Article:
téléchargement (9)

téléchargement (10)

téléchargement (11)

téléchargement (12)

Lot 109. A fine silver-inlaid brass bowl, Persia, 14th century; 11cm. height; 25cm. diamEstimate: 50,000 - 70,000 GBP. Courtesy Sotheby's.

finely inlaid with silver, incised with benedictory words around the body against scrolling foliage, interspersed with roundels containing a geometric star with further abstract and foliate designs, the interior engraved with fish and ducks swimming around a sun, two old collector's labels 'Sotheby's' and '173' and '166'.

Provenance: Christie’s London, 20 October 1992, lot 61.
Purchased in Iran in the 1920s, by repute.
inscriptions‘Glory, victory, good fortune, grace, generosity, gratitude, nobility and knowledge’.

Note: For Persian metalworkers producing objects for the court and the wealthy elite during the fourteenth century, surface embellishment was of primary concern. Drawing upon the technology of their predecessors to inlay brass with elegant silver and gold decoration, artists deployed a captivating repertoire of inscriptions, geometric and floral decorations, figural compositions, and imperial and solar symbols that prompt the viewer to search for meanings. The high-quality workmanship, harmonious use of silver, copper and gold, and iconographical motifs like geometric roundels, lotus blossoms and compositions radiating from central stars which were adopted by Persian craftsman during this period can be linked to the legacy of Mamluk metalworkers, whose influence survived well into the seventeenth century.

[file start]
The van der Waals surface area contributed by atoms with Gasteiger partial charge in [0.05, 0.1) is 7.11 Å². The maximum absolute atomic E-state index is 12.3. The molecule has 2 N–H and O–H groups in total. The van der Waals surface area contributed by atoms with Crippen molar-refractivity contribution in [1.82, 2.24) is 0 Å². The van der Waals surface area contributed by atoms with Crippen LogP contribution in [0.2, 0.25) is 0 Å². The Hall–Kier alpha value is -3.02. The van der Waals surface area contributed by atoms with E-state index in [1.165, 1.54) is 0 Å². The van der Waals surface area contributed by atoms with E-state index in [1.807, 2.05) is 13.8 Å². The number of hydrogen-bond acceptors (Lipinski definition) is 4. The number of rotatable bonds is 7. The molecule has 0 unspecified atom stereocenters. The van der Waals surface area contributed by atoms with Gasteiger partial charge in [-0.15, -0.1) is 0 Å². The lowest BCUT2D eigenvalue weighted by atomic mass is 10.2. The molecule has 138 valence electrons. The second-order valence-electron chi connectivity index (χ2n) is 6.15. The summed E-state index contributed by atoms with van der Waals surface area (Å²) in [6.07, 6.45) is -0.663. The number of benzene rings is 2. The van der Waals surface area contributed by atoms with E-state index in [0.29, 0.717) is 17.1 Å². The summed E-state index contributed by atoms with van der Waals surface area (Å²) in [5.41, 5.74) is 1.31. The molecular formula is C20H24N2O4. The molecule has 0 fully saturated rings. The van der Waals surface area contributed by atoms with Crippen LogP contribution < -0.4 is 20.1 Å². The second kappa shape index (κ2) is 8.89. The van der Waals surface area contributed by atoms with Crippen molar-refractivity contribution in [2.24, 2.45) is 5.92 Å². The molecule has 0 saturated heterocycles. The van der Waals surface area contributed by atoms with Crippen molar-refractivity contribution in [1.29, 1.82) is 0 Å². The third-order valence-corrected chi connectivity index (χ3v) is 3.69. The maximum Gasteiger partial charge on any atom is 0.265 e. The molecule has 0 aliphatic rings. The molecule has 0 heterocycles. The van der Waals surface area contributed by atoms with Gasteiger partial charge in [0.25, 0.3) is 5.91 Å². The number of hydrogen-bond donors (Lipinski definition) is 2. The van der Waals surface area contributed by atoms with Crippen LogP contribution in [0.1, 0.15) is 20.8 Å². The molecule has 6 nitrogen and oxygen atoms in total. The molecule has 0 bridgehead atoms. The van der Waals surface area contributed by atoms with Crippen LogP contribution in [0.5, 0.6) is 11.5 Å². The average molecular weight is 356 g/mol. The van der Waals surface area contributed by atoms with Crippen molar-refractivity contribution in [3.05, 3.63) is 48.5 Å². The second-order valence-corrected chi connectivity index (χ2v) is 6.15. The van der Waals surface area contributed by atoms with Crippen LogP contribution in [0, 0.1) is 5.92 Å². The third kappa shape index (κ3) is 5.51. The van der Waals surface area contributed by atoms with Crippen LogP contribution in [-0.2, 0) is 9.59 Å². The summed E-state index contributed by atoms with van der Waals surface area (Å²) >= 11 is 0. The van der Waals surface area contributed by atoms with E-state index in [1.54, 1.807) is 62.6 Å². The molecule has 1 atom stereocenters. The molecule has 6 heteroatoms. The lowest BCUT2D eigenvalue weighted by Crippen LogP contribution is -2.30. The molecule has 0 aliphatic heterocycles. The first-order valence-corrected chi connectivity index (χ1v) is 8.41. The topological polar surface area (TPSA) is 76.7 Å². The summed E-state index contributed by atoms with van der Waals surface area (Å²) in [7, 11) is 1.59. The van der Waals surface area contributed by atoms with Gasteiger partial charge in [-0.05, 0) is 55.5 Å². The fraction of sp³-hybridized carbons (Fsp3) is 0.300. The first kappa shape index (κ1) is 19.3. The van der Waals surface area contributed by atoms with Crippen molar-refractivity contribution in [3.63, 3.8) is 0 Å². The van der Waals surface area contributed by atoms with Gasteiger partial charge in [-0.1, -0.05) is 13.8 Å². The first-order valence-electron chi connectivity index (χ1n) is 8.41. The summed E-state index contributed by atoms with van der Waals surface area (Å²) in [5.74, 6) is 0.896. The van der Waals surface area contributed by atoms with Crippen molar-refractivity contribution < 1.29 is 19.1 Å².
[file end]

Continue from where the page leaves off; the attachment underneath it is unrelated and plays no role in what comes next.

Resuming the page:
One symbol which became prevalent in this period that can be found on the present bowl’s splendid exterior are the stars embedded within the hexagonal arabesque panels interrupting the inscription. These stellar motifs are complimented by a central sun radiating from the core of the bowl’s interior. Such cosmic elements, it has been suggested, symbolise the divine light in the heavens or in the sky (Atil 1985, p.159). The symbolism is highlighted during the use of the bowl: when liquid is poured in, the celestial light in the water becomes visually evident; when the bowl is tilted during use, the image of the sun in the heavens is fully exposed to the observers. In this instance, the artist has emphasised the conceit by engulfing the sun with fish swimming clockwise and counterclockwise, representing the solar body’s manifestation in the water. Similar examples are in the collections of the Freer|Sackler Gallery in Washington D.C. and the Victoria and Albert Museum (Atil 1985, no.20; Melikian-Chirvani 1982, nos.96-97).

Beyond pictorial messages, artists also invested metalwork with meaning through epigraphy. Within the meandering leafy vine and plaited motifs adorning the exterior of the present work, a band of elongated naskh calligraphy advertises the bowl’s benedictory function. As the vessel is rotated, the educated reader is presented with a lapidary list of virtues, including ‘Glory, victory, good fortune, grace, generosity, gratitude, nobility and knowledge’.